The new audit follows a 2013 report from the county Department of Public Health that found that public toilets are frequently broken. It recommended the city build more public restrooms in Skid Row.
The city Department of Recreation and Parks is constructing two permanent restrooms at Gladys and San Julian parks, and Mayor Eric Garcetti has identified $1.3 million in his 2017-18 budget for mobile shower and bathroom services citywide. The budget also shows $500,000 proposed for “Skid Row bathroom cleanups” as part of the $2.1 million set aside for Operation Healthy Streets, the city program that cleans the sidewalks in Skid Row while conducting homeless outreach.
The report examined San Francisco’s Pit Stop program, which pairs portable toilets with attendees hired from the neighborhood. By the audit’s “very rough” estimation, $1 million would be needed to buy 100 portable toilets and handwashing stations, and it would cost $1.6 million annually to staff them around the clock.
Another $1.2 million a year would be needed to maintain the toilets, and the audit suggests $840,000 annually to pay service providers to open their restrooms and provide attendants. Additionally, $720,000 is needed each year to pay for more supplies, the report concluded.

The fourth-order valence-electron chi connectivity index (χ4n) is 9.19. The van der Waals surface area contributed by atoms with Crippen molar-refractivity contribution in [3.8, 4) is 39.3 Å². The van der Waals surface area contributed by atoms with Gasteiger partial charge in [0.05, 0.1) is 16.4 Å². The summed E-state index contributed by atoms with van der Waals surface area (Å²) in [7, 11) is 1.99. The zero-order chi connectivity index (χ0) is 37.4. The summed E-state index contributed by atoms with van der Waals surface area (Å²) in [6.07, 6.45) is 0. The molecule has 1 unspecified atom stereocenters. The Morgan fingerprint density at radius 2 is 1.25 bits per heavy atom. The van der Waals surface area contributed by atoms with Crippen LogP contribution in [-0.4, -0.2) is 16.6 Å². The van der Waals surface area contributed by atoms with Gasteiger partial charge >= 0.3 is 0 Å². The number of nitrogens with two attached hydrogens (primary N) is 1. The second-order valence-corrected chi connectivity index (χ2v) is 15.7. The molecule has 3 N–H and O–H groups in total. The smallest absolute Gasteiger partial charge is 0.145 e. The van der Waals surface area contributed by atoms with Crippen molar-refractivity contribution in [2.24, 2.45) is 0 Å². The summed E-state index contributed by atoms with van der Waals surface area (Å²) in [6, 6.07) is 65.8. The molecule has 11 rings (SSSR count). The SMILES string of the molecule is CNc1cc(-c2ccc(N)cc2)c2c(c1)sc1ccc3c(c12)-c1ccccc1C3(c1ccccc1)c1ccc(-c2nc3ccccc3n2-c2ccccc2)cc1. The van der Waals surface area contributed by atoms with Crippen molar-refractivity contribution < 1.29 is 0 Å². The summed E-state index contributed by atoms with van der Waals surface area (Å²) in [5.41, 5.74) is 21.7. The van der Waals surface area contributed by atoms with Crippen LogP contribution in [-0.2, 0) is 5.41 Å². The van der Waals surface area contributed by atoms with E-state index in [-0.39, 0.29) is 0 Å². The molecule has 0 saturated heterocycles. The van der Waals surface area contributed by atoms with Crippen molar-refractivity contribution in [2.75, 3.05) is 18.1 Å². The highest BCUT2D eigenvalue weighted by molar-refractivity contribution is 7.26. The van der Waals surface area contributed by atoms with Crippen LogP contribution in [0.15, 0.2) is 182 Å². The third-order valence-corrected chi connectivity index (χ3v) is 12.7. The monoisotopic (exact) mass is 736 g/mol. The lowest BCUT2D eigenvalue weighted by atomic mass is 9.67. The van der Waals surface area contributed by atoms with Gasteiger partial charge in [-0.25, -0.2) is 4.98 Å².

Schlageter indicated that some work can be done, but no comprehensive solution is clear.
“We still feel that there’s some opportunity to expand on maybe providing funds so service providers or shelters can increase staffing and access to their bathrooms. It won’t create 100 toilets, but a bit,” Schlageter said. “How to get 100 more is, to be honest, a major challenge at this point.”
Shaw said she and other members of the audit team are eager to plan solutions, and said the inaction on the issue in recent years, as other parts of Downtown have thrived, is unacceptable.
“This is normally the case when we’re talking about poor and vulnerable people. It’s always a lack of something, usually money, and it’s always reactionary rather than proactive,” Shaw said.
The full report is at innercitylaw.org.
© Los Angeles Downtown News 2017